Is the yield trade over?

You always know when global markets are seeing moves from funds into cash and many of the year’s consensus trades are being unwound.

Source: Bloomberg

This phenomenon has played out again today, which is interesting after yesterday’s monster moves lower in the Shanghai Composite and the property sector. However, as we have seen on numerous occasions this year, when the index has seen regulatory concerns hit home, we see a nice snap back the next day.

I wouldn’t be surprised to see further consolidation in these markets before a move higher into June, especially given so many global money managers are underweight China and there is an increasing prospect that many China A-shares (315 stocks) could be added to the MSCI China benchmark this June. Of course, there will be further easing measures likely to be announced in the coming weeks as well.

Elsewhere the tone has once again shifted, becoming far more negative. The ASX 200 spent much of the session below the bottom of the multi-month range at 5739, with the 38.2% retracement of the 14% rally in January to the March rally at 5718 marking today’s low – I think this is interesting from a technical standpoint.

Momentum and trend indicators are breaking down and the once-almighty financial sector is eyeing a technical correction of 10%. Whether this pullback is enough to bring out the buyers is yet to be seen, but the fact that CBA has seen such aggressive downside after a trade update that was modestly under expectations suggests the market needed signs the banks valuation premium was deserved. Clearly, it isn’t.

Perhaps the bigger story today has been the huge selling in the bond market and the fact the Australian ten-year treasury is now eyeing the 3% level and is firmly above the level of headline inflation. Some buying has been seen at the 200-day moving average at 2.96%, but the fact the long end of the curve is being sold so aggressively is strongly subtracting away from the desire to hold banks for income. If you look at the inverse correlation between the Aussie 10-year and the ASX financial subsector, you can see the two are moving tick-for-tick (inversely).

So for those looking for answers on whether ‘the yield trade is over’ need to take a view on the bond market. Higher yields will result in lower financials, it seems. However, it also appears that the firms that have benefited from a lower AUD are finding life tough. Names like COH, which are trading over 10% from consensus forward price targets, are getting some attention from the short sellers.

AUD/USD looks bullish on the daily chart and a move to the April high of $0.8076 looks likely given the momentum of late. A break of the April high would open up an extension into the $0.8150-to-$0.8200 area, but yesterday’s huge bullish outside day screams further upside and short positions are ill advised at present until the momentum starts to wane.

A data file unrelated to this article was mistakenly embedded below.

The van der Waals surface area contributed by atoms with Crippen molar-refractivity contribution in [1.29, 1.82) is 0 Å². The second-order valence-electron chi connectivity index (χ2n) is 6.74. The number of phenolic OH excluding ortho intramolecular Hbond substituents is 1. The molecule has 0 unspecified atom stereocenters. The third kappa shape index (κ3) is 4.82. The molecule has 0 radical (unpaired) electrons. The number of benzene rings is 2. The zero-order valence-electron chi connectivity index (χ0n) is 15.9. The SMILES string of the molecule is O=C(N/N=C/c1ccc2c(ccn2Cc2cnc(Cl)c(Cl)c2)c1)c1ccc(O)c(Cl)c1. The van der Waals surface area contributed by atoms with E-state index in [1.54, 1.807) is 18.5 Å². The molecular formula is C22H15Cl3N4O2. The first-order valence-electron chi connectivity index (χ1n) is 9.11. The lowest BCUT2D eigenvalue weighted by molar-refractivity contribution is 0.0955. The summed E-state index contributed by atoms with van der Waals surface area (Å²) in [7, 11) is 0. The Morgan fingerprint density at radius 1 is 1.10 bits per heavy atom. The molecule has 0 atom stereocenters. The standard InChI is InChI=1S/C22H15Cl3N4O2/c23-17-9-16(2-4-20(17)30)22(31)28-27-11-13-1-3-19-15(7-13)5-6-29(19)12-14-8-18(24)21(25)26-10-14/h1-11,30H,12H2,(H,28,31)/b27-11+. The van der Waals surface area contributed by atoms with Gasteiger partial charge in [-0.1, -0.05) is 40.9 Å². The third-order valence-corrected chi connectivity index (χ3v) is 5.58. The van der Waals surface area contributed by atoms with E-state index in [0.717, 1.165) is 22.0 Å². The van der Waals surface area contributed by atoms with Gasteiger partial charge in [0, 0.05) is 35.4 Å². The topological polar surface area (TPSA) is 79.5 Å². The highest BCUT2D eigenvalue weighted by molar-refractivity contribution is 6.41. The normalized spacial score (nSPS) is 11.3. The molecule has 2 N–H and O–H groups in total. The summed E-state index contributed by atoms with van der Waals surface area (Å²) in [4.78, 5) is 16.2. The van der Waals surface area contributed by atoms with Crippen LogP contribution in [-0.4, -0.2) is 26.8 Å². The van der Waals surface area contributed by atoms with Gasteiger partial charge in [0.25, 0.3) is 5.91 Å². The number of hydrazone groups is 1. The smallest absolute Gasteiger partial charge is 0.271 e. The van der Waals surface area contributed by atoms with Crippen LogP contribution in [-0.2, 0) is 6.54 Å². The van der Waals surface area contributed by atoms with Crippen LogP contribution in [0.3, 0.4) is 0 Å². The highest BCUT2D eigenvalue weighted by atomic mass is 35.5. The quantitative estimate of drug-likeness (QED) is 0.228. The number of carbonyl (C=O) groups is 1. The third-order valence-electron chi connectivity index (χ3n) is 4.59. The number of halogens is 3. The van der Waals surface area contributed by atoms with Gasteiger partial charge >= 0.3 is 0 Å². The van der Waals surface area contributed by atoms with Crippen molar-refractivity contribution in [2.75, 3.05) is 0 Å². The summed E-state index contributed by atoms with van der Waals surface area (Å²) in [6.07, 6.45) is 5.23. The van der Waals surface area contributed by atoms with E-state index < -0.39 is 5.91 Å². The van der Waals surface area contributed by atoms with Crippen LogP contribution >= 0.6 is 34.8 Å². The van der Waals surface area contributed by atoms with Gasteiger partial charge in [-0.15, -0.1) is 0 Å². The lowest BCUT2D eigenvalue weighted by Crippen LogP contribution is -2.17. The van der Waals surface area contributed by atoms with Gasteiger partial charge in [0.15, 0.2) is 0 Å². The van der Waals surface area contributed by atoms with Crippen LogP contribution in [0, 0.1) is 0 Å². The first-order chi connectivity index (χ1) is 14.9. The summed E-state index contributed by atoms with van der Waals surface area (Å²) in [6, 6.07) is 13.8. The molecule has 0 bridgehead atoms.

AUD/NZD longs, however, have been the flavour of the week and pullbacks are almost certainly a strong buying opportunity for a move to NZD1.0800, in my opinion, with calls the RBNZ will cut rates twice this year after poor NZ employment data. Tomorrow’s Australian employment is expected to see 4000 jobs created.

Naturally, part of the move in AUD/USD has been USD-related and US growth is clearly in play. We get the next revision to the Q1 GDP number of 29 May and, after the huge blow out in the March trade figures, we should see the recent 0.2% print being revised down to -0.5%.

We then look forward to 30 July and the initial Q2 print and this will be key, with the market still calling for growth of 3%. Importantly, the Atlanta Fed’s growth forecasting model is estimating Q2 growth of 0.8% - recall this model was amazingly accurate in predicting the Q1 growth number. The Federal Reserve seems unlikely to raise the funds target rate in 2015 if growth misses their forecasts by such an extent, especially given the Fed’s recently dovish turn on the labour market.

On this point on the labour market, all eyes fall on today’s ADP private payrolls report and this should see traders position portfolios ahead of Friday’s payrolls report. Good expansion was seen in the employment sub-sector in yesterday’s services ISM report, so perhaps the balance of probability means we’ll see a good number today.

What’s impressive, though, has been the continued steeping of the US yield curve (I’ve looked at the difference between two- and thirty-year bonds), which has moved from 190 basis points in March to stand at 228 bp. This has been driven by a 26% move higher in brent and a 32% move higher in WTI oil, but almost certainly the massive sell-off in the European bond market is the centrepiece of the global capital markets.

If German bunds, Spanish, Portuguese and Italian yields continue to move up, then we should see global equities facing ever-growing downside pressure. However, is this a sign of funds expressing concern of increased Greek contagion or were bonds just very expensive given the economic recovery we are seeing in Europe?

Whatever the real reason, there’s no denying that the sell-off here has been super aggressive and clearly not in the European Central Bank’s playbook. Still, at least the pool of bonds it can buy with a positive yield is increasing!

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